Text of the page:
CONSERVATIVE LOBBYISTS are claiming some success in forcing Channel Seven to cut scenes of a more passionate “lesbian kiss” from soap opera Home and Away. The demands for censorship and the general “family values” hubbub pushed by the Herald Sun and Today Tonight are stark reminders that despite recent changes to legislation concerning same sex relationships, homophobia is alive and well in Australia.
Producers of Home and Away were not breaking new ground with their plot line around two female characters extending their relationship beyond platonic friendship. Australian television has shown gay characters in soaps and dramas since the seventies, starting with Number 96 and continuing with Prisoner, Sons and Daughters, Pacific Drive, Water Rats, GP, Sweat, Raw FM, Breakers, The Secret Life of Us, and All Saints to name a few. Not to mention the real life queers of Big Brother, The Block, Idol and So You Think You Can Dance.
The representation of queer characters however is still nothing like that provided for straight characters. Producers have, with small exceptions, been loath to have queer characters express their sexuality beyond a stereotypical limp wrist or flirtatious wink. Yet a TV watcher might well be left wondering why there was such controversy over Joey and Charlie’s eventual passionless pash.
The outcry echoed that over the gay kiss on Neighbours in 2004, and the previous gay kiss on Home and Away in 2006, and the episode of Play School that portrayed a child with “two mothers”. Again, the bigots got air time with their absurd argument that children ought not be exposed to homosexuality lest they are persuaded toward deviance. Pro-Family Perspectives director Angela Conway criticised Home and Away, saying “the plot lines that young kids and teenagers should be presented with should be about really authentic relationships that are not just sexualised.”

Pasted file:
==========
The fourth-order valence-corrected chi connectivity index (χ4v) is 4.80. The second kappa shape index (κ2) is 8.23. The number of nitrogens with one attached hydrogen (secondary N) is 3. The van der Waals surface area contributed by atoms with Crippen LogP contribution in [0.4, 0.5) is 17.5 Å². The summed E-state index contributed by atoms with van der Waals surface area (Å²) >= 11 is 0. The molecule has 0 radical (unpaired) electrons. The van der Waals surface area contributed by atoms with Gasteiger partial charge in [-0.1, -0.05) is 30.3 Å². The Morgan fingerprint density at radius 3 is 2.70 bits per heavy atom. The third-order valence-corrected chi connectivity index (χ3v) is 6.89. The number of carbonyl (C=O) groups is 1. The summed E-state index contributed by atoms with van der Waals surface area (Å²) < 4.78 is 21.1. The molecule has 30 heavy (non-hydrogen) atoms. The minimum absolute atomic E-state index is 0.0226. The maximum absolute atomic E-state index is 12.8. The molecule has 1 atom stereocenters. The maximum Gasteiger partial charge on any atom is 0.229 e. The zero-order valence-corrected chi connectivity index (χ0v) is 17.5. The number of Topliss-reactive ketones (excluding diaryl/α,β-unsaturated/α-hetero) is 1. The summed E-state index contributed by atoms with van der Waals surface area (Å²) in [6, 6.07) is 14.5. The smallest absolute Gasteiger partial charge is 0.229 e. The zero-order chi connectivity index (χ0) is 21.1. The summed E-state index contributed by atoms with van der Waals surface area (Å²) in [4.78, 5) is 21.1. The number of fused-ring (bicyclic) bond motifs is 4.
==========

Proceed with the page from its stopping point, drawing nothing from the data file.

The homophobia that simmers beneath the surface of television representations of queers is a reflection of the homophobia which pervades mainstream politics. Last November, changes to approximately 100 Australian federal laws—social security, veterans’ entitlements, superannuation and parental benefits—were heralded as the long overdue end to discrimination against same sex partnerships.
But while Rudd gave with one hand, the stronger message that gay relationships are not legitimate was given on the other, as he reassured the conservative lobbyists that gay marriage was not on the government’s agenda.
“On the institution of marriage itself, our view is that it’s between a man and a woman and that’s just been our traditional continuing view,” said Kevin Rudd before he was elected. Then in 2008, he intervened to prevent the creation of civil partnerships in the ACT, saying he was concerned that any “mimicry” of marriage would disrupt the essentially “man and woman” nature of the institution. True to his word, marriage continues to exclude same sex couples.
On blogs and online forums fans of Home and Away are expressing their disappointment that the conservative Christian lobby wields enough influence to spoil the plotline and character development of Joey and Charlie’s relationship.
But it is not just the far right who are threatened by same sex relationships. Just like John Howard, Rudd and Labor are concerned to maintain “traditional and continuing” family values. Their concern to maintain marriage as man plus woman and some children is not just a matter of conforming to Christian morality, and not just submission to the lobbying power of the Christian right, although that is part of it.
Any challenge to the nuclear family is a challenge to capitalism. The nuclear family maintains the gendered division of labour, with women working for free within the home, and increasingly as cheaper workers in a gender-divided work outside the home, producing children and reproducing the labour force, while men go to work to provide for the family.
It is of course possible to imagine nuclear families evolving to include two women, or two men as parents, between them performing the free labour, reproducing, and going to work to provide for the family. In this form we can see that same sex marriage doesn’t necessarily threaten capitalism.
But to even get to that stage we will need a movement that can challenge the institution of marriage to include a diversity of “couples”.
Such a challenge also opens up questions about the reason for marriage and capitalism in the first place—questions that John Howard, Kevin Rudd and Channel Seven all think are best nipped in the bud. Same sex relationships still aren’t regarded as authentic and are still a bit too dangerous.
By Lucy Honan